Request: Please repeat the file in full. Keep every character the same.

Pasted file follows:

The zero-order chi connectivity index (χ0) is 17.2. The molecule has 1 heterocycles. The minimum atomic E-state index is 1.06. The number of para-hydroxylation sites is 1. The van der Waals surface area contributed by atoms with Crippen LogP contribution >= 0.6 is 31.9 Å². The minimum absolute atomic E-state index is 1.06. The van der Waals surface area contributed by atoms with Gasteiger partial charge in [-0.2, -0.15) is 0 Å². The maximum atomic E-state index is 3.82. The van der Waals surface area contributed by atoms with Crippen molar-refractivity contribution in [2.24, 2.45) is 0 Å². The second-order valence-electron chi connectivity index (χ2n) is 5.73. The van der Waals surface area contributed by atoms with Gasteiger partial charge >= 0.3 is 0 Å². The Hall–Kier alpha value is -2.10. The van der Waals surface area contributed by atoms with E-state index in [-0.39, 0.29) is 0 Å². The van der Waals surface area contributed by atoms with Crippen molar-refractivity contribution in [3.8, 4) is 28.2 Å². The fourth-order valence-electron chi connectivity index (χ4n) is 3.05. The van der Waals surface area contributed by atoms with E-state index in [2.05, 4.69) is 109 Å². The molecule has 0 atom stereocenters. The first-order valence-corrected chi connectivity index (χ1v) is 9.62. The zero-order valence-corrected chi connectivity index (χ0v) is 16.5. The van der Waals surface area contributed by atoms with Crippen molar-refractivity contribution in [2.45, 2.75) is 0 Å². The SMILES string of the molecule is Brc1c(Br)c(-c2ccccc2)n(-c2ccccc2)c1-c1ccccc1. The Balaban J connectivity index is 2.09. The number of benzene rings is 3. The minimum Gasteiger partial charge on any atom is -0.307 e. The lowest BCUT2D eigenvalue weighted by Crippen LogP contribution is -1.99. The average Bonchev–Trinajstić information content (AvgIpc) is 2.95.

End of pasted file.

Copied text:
The zero-order chi connectivity index (χ0) is 17.2. The molecule has 1 heterocycles. The minimum atomic E-state index is 1.06. The number of para-hydroxylation sites is 1. The van der Waals surface area contributed by atoms with Crippen LogP contribution >= 0.6 is 31.9 Å². The minimum absolute atomic E-state index is 1.06. The van der Waals surface area contributed by atoms with Gasteiger partial charge in [-0.2, -0.15) is 0 Å². The maximum atomic E-state index is 3.82. The van der Waals surface area contributed by atoms with Crippen molar-refractivity contribution in [2.24, 2.45) is 0 Å². The second-order valence-electron chi connectivity index (χ2n) is 5.73. The van der Waals surface area contributed by atoms with Gasteiger partial charge >= 0.3 is 0 Å². The Hall–Kier alpha value is -2.10. The van der Waals surface area contributed by atoms with E-state index in [-0.39, 0.29) is 0 Å². The van der Waals surface area contributed by atoms with Crippen molar-refractivity contribution in [3.8, 4) is 28.2 Å². The fourth-order valence-electron chi connectivity index (χ4n) is 3.05. The van der Waals surface area contributed by atoms with E-state index in [2.05, 4.69) is 109 Å². The molecule has 0 atom stereocenters. The first-order valence-corrected chi connectivity index (χ1v) is 9.62. The zero-order valence-corrected chi connectivity index (χ0v) is 16.5. The van der Waals surface area contributed by atoms with Crippen molar-refractivity contribution in [2.45, 2.75) is 0 Å². The SMILES string of the molecule is Brc1c(Br)c(-c2ccccc2)n(-c2ccccc2)c1-c1ccccc1. The Balaban J connectivity index is 2.09. The number of benzene rings is 3. The minimum Gasteiger partial charge on any atom is -0.307 e. The lowest BCUT2D eigenvalue weighted by Crippen LogP contribution is -1.99. The average Bonchev–Trinajstić information content (AvgIpc) is 2.95.